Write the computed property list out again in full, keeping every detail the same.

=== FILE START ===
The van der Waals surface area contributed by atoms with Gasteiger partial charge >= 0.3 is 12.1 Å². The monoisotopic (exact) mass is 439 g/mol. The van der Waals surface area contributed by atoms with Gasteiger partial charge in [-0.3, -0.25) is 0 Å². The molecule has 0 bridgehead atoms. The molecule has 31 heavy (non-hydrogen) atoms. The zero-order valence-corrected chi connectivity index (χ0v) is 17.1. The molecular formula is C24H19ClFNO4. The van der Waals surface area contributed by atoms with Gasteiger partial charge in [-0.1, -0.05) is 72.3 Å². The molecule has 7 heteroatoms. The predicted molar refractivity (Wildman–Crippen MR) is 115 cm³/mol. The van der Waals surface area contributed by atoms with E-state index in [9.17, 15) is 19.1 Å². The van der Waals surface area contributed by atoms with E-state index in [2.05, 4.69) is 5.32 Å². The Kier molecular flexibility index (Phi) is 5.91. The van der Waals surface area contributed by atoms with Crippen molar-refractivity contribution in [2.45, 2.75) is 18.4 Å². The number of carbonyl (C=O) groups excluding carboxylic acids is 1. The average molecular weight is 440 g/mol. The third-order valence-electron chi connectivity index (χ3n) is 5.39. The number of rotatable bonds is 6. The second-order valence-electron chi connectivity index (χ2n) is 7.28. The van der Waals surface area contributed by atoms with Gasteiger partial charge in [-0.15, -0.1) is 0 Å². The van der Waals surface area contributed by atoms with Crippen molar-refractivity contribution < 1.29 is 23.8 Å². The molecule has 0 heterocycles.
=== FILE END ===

The van der Waals surface area contributed by atoms with Gasteiger partial charge >= 0.3 is 12.1 Å². The monoisotopic (exact) mass is 439 g/mol. The van der Waals surface area contributed by atoms with Gasteiger partial charge in [-0.3, -0.25) is 0 Å². The molecule has 0 bridgehead atoms. The molecule has 31 heavy (non-hydrogen) atoms. The zero-order valence-corrected chi connectivity index (χ0v) is 17.1. The molecular formula is C24H19ClFNO4. The van der Waals surface area contributed by atoms with Gasteiger partial charge in [-0.1, -0.05) is 72.3 Å². The molecule has 7 heteroatoms. The predicted molar refractivity (Wildman–Crippen MR) is 115 cm³/mol. The van der Waals surface area contributed by atoms with E-state index in [9.17, 15) is 19.1 Å². The van der Waals surface area contributed by atoms with E-state index in [2.05, 4.69) is 5.32 Å². The Kier molecular flexibility index (Phi) is 5.91. The van der Waals surface area contributed by atoms with Crippen molar-refractivity contribution in [2.45, 2.75) is 18.4 Å². The number of carbonyl (C=O) groups excluding carboxylic acids is 1. The average molecular weight is 440 g/mol. The third-order valence-electron chi connectivity index (χ3n) is 5.39. The number of rotatable bonds is 6. The second-order valence-electron chi connectivity index (χ2n) is 7.28. The van der Waals surface area contributed by atoms with Gasteiger partial charge in [-0.15, -0.1) is 0 Å². The van der Waals surface area contributed by atoms with Crippen molar-refractivity contribution < 1.29 is 23.8 Å². The molecule has 0 heterocycles.